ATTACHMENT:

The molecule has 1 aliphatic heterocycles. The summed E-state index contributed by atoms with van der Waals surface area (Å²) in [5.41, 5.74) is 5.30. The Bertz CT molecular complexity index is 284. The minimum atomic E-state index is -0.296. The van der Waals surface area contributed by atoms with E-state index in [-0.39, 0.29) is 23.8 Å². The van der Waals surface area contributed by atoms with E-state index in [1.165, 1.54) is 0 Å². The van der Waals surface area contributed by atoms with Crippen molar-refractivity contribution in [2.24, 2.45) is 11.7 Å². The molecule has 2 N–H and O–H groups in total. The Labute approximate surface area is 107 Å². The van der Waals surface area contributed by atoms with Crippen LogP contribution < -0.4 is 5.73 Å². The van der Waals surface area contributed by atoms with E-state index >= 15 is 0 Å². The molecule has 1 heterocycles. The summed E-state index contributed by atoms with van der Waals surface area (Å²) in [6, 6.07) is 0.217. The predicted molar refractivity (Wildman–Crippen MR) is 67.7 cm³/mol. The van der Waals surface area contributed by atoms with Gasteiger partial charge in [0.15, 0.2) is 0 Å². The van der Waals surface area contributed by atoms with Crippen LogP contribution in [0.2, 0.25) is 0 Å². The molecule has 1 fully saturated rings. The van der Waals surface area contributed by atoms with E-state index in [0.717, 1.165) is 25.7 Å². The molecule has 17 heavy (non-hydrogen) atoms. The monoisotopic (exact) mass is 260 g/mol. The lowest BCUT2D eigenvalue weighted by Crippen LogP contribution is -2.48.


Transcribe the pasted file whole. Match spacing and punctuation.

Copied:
The molecule has 1 aliphatic heterocycles. The summed E-state index contributed by atoms with van der Waals surface area (Å²) in [5.41, 5.74) is 5.30. The Bertz CT molecular complexity index is 284. The minimum atomic E-state index is -0.296. The van der Waals surface area contributed by atoms with E-state index in [-0.39, 0.29) is 23.8 Å². The van der Waals surface area contributed by atoms with E-state index in [1.165, 1.54) is 0 Å². The van der Waals surface area contributed by atoms with Crippen molar-refractivity contribution in [2.24, 2.45) is 11.7 Å². The molecule has 2 N–H and O–H groups in total. The Labute approximate surface area is 107 Å². The van der Waals surface area contributed by atoms with Crippen LogP contribution < -0.4 is 5.73 Å². The van der Waals surface area contributed by atoms with E-state index >= 15 is 0 Å². The molecule has 1 heterocycles. The summed E-state index contributed by atoms with van der Waals surface area (Å²) in [6, 6.07) is 0.217. The predicted molar refractivity (Wildman–Crippen MR) is 67.7 cm³/mol. The van der Waals surface area contributed by atoms with Gasteiger partial charge in [0.15, 0.2) is 0 Å². The van der Waals surface area contributed by atoms with Crippen LogP contribution in [0.2, 0.25) is 0 Å². The molecule has 1 fully saturated rings. The van der Waals surface area contributed by atoms with E-state index in [0.717, 1.165) is 25.7 Å². The molecule has 17 heavy (non-hydrogen) atoms. The monoisotopic (exact) mass is 260 g/mol. The lowest BCUT2D eigenvalue weighted by Crippen LogP contribution is -2.48.